87. Table 3.3 also shows that, in all three areas, much higher dependency ratios for the occupied territory's population were recorded by the Israeli census of 1967. At that time, there were 120.5 dependants per 100 persons of working age in both the West Bank and Gaza Strip as compared to some 100 dependants in east Jerusalem. This was owing mainly to the heavy emigration of people of working age immediately after the war, the higher fertility rate at that time, and the higher proportion of elderly people for reasons already discussed.

B. Sex composition

88. Age-specific sex ratios (ASSR) among the West Bank and Gaza Strip populations calculated on the basis of Israeli estimates are presented in table 3.4. Values of sex ratios appear to have been about the same for the West Bank and Gaza Strip; they are estimated to have risen from 99.1 and 94.3 males per 100 females in the West Bank and Gaza Strip respectively in 1967 to 100.8 in both areas by 1987, owing mainly to emigration of females following their husbands, and because of the Israeli restrictions mentioned above. Clearly, a high proportion of the Gaza Strip emigrants in 1967 were men, while emigration from the West Bank and east Jerusalem involved entire families - although there was selective emigration of males as well. This is confirmed by a rise of sex ratios in the West Bank and east Jerusalem from 97.9 and 100.8, respectively, in 1961, to 99.1 and 106.2 in 1967.

89. In 1987, about 51.7 per cent of children below the age of 15 in the West Bank and Gaza Strip were males, producing a sex ratio of 107.0. While this is due primarily to the sex ratio at birth, it also reflects the very limited impact of sex-selective emigration on this age group, as well as a possible under-estim-ation of females. The sex ratios decline steeply from 106.4 in West Bank and from 109.3 in the Gaza Strip in the 25-34 year age group, to 68.0 and 62.7 respectively in the 45-54 year age group. The ratios rise slightly to 77.0 and 81.1, respectively, at age group 55-64 years, and to 86.6 and 82.6 for the age groups 65 years and over. These figures clarify the effect of emigration from both areas. The lower sex ratio in the age groups 25-54 years is influenced mainly by the emigration of males. Above the age of 55, the higher sex ratio is explained by the return of males to the occupied territory after a period of living abroad, and seems to suggest that more emigrants from the Gaza Strip return by the age of 55 than do emigrants from the West Bank (i.e., emigrants from the West Bank may stay abroad until slightly older in age than emigrants from the Gaza Strip).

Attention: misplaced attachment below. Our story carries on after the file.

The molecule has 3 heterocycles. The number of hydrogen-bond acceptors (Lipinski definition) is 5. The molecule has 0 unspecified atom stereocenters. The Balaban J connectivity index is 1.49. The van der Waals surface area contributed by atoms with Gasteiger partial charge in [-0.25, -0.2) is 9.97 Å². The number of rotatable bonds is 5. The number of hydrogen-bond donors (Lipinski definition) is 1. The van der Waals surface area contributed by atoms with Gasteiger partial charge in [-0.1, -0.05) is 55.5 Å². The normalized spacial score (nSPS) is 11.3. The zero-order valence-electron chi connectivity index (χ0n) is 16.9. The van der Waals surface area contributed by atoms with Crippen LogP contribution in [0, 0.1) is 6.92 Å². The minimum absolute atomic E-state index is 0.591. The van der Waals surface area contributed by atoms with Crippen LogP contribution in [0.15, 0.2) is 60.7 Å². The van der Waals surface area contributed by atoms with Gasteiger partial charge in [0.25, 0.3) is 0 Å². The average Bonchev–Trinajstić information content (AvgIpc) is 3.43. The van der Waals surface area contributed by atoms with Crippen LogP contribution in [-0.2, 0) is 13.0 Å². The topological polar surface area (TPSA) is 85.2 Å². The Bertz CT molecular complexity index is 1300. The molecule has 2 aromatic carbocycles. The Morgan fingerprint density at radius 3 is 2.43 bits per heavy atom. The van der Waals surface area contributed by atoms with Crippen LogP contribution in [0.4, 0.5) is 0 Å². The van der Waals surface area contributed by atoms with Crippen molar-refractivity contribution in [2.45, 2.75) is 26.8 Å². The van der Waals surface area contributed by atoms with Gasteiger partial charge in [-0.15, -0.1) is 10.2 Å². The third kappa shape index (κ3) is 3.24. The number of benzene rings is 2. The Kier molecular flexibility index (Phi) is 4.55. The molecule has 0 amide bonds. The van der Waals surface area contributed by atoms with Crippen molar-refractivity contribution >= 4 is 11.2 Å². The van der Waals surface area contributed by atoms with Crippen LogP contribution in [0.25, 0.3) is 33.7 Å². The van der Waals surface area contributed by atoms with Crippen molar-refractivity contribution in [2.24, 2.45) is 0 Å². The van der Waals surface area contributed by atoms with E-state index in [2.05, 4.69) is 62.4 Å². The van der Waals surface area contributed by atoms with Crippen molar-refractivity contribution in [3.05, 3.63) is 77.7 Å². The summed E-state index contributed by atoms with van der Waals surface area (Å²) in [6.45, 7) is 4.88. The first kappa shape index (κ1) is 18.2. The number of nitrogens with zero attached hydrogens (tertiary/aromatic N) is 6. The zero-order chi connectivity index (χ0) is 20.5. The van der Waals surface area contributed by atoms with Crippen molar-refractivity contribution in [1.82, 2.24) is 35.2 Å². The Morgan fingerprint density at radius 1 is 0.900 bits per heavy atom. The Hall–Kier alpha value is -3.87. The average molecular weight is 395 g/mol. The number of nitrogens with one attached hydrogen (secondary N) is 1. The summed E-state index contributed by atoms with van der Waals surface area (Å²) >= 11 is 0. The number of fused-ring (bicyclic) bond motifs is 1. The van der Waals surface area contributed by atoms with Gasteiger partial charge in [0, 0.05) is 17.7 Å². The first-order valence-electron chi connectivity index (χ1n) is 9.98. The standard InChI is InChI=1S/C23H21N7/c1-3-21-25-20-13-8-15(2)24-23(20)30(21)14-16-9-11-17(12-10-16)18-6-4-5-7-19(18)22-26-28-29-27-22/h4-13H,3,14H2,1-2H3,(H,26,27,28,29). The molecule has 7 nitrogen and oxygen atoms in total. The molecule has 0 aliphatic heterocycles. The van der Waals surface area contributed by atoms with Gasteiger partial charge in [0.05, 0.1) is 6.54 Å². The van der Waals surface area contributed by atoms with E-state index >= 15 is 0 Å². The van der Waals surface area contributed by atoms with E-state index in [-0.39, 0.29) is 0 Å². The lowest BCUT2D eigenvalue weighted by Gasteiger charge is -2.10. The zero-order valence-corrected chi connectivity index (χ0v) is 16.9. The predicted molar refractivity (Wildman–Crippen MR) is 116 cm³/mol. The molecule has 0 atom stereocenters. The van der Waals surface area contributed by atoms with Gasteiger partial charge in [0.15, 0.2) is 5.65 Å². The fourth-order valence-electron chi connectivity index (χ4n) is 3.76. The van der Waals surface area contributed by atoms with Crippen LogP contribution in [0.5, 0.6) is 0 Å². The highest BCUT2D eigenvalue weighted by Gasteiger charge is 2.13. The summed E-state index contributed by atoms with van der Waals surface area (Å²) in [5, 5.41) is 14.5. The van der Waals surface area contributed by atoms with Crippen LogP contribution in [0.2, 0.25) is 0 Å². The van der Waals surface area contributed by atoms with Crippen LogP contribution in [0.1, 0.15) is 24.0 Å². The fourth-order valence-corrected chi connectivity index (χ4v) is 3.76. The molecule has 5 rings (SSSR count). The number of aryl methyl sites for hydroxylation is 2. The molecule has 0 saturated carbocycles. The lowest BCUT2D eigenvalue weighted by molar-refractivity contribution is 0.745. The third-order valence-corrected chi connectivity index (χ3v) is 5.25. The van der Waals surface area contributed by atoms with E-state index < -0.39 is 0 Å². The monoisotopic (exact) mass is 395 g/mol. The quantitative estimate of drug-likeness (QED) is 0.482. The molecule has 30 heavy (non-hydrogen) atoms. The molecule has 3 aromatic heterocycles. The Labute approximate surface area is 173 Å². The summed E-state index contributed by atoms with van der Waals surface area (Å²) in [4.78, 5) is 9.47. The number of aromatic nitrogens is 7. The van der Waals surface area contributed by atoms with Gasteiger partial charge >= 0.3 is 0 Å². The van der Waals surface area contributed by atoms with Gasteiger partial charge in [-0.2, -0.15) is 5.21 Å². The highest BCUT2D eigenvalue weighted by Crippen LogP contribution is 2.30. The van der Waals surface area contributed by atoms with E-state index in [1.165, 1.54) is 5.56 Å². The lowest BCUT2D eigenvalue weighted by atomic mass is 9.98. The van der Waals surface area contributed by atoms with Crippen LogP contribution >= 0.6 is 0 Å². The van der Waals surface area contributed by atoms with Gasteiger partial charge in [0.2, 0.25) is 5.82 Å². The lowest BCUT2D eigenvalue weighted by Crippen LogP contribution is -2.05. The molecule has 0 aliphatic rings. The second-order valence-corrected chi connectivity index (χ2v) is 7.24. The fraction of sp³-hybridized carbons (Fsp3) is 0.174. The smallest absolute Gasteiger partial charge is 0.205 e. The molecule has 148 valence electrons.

90. Among those above the age of 35, however, the lower sex ratio in both areas may be explained by the fact that many male emigrants who happened to be outside the West Bank and Gaza Strip during the 1967 war were prevented from returning, while many others had left or were forced to remain outside the occupied territory for "security reasons", or for lack of a "reunion permit". In a study of emigration from the West Bank refugee camps, it was found that these two causes accounted for 55.1 per cent of emigrants who left between June 1967 and December 1969, and of nearly one-quarter (22.4 per cent) of all emigrants after 1967 (W.R. Ennab, 1989, p. 188).

91. Among those below the age of 35 years, there are significant variations in sex composition. The sex ratio rises in both geographic areas from 107.0 among children aged 0-14 years to 113.0 and 111.0 among those aged 15-19 years in the West Bank and the Strip, respectively. This is largely explained by the emigration of females after marriage. Beyond the age of 20, the sex ratio declines slightly in the Gaza Strip, to about 109.5, but falls to 106.4 in the West Bank in the age group 25-34 years. This is explained in part by factors which facilitate or restrict the movement of populations between each area and other territories, and seems to suggest a greater emigration of females from the Gaza Strip who follow their husbands, rather than the emigration of families from the Gaza Strip, or of females from the West Bank.

92. Between 1961 and 1967, the ASSRs in the West Bank as a whole declined slightly before the age of 45 years from 87.0 and 77.2 in the 15-29 and 30-44 age groups in 1961, to 86.5 and 76.4 respectively in 1967. They then rise slightly from 94.1 to 96.7 in the 45-64 age group, and then more rapidly from 96.8 to 108.8 at age 65 and over. These figures reflect the emigration of males aged 15-44, in particular, and the exaggeration of reported age, especially by older males.